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Why Microsoft Is Headed to $4

By: Rick Ackerman, Rick's Picks

-- Posted Friday, 12 December 2008 | Digg This ArticleDigg It! | Source:

Rick’s Picks

Friday, December 12, 2008

“Phenomenally accurate forecasts


A while back, when Microsoft shares were trading in the mid-$20s, we used charts to predict they would eventually fall to $4 or lower.  How could such a thing happen to a company with a product that dominates the software world, and with cash reserves totaling more than $20 billion? For starters, consider that Microsoft used to have twice that sum on hand but squandered a big chunk of it on investments that would make the guys at Bear Stearns look like visionaries. Also, they have not exactly enticed new customers in droves with the clunky Vista operating system. While the Redmond behemoth may have been able to ram this product down the throats of captive business and institutional customers, much as they have been doing for years with each new, gratuitously enhanced version of Windows, individual buyers have deserted the platform en masse. Just look around you the next time you’re at Starbucks: probably half of the computers one sees these days outside of the office and commercial airliners are Macs.  The percentage is even higher at college libraries. These are tomorrow’s business users, and most of them wouldn’t use a PC if it were given to them free.


Meanwhile, Microsoft has promoted the lie that if buyers want new PCs with the old XP operating system, the only choices available are low-end machines. This is untrue, as I discovered a month ago, when I bought the computer I am working on at the moment, a Dell XPS that is one of the most powerful models in their line. Microsoft would have been pleased to drop support for the XP operating system a year ago, but it’s plain to see that boxmakers like Dell have simply not allowed it.


Buggier than Ever


Another reason Microsoft’s shares, currently trading for around $20, might actually be headed below $4 is that the Windows operating system has become too bloated and buggy to run third-party applications smoothly. Indeed, remedies for even the most minor-seeming problems with these applications are now beyond the capabilities of most vendors’ support staffs. I know, because I spent more than 20 hours on the line with tech support in an unsuccessful attempt to make a high-end sound card work properly in my old PC. I also had the help of a system administrator who was trained as an audio engineer.  And have you ever tried to get Outlook to remember a password for accessing POP mail at, say, Google?  I did and failed, even with the help of an online tech wizard nicknamed “War”  who had amassed 100,000 points as a troubleshooter at a paid-support Web site.


But the stake through Microsoft’s cold, monopolistic heart may be the new product announced last week by IBM –an office suite that runs on cheap :thin clients” connected to a backroom Linux server. IBM says customers will save $500-$800 compared to what they would spend to license Microsoft’s office suite, which includes the ever popular Excel, PowerPoint and Word. The savings would come not just from the software, but from, reduced costs for hardware, electricity and air conditioning.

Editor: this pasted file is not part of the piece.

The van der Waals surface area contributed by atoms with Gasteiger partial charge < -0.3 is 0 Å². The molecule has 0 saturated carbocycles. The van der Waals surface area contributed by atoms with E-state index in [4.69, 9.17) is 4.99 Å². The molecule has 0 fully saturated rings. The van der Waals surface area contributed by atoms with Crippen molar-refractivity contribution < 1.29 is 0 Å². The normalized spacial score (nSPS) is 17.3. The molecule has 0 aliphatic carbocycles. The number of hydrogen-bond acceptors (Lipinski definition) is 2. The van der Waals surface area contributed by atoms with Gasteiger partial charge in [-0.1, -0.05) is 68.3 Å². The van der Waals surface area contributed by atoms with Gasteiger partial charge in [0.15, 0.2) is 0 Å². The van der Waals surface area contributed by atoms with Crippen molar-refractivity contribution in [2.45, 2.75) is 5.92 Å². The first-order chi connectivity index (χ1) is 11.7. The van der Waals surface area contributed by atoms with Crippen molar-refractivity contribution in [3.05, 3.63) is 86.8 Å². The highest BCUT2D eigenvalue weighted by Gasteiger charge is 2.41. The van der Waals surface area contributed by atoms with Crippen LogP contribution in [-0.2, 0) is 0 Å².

Same Old Architecture


Ironically, the cover story in the current issue of Wired magazine is about a man, Ray Ozzie, who supposedly is going to fix the House That Bill Built. Ozzie's qualifications are impressive -- he invented Lotus Notes -- but one wonders whether the culture of mediocrity is so deeply ingrained at Microsoft that the firm is incapable of acting like a start-up, which is Ozzie's plan. Keep in mind that for all Ozzie's talk about innovation, and about moving Microsoft into a position to dominate the "cloud" of wireless possibilities, Microsoft chose to perpetuate its failing business model with the release of Vista. Although this goes bluntly against Ozzie’s vision, it apparently won’t stop Microsoft from releasing Windows 7, which is built on the same architecture as the execrated Vista O/S.





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Information and commentary contained herein comes from sources believed to be reliable, but this cannot be guaranteed. Past performance should not be construed as an indicator of future results, so let the buyer beware. Trading in futures and options contract can be extremely risky, and it is possible to lose your shirt before you even realize what has hit you. For that reason, you should consult with your broker as to your suitability to such trading before you attempt it.  Rick's Picks does not provide investment advice to individuals, nor act as an investment advisor, nor individually advocate the purchase or sale of any security or investment. From time to time, its editor may hold positions in issues referred to in this service, and he may alter or augment them at any time. Investments recommended herein should be made only after consulting with your investment advisor, and only after reviewing the prospectus or financial statements of the company. Rick's Picks reserves the right to use e-mail endorsements and/or profit claims from its subscribers for marketing purposes. All names will be kept anonymous and only subscribers’ initials will be used unless express written permission has been granted to the contrary. All Contents © 2008, Rick Ackerman. All Rights Reserved. 

-- Posted Friday, 12 December 2008 | Digg This Article | Source:


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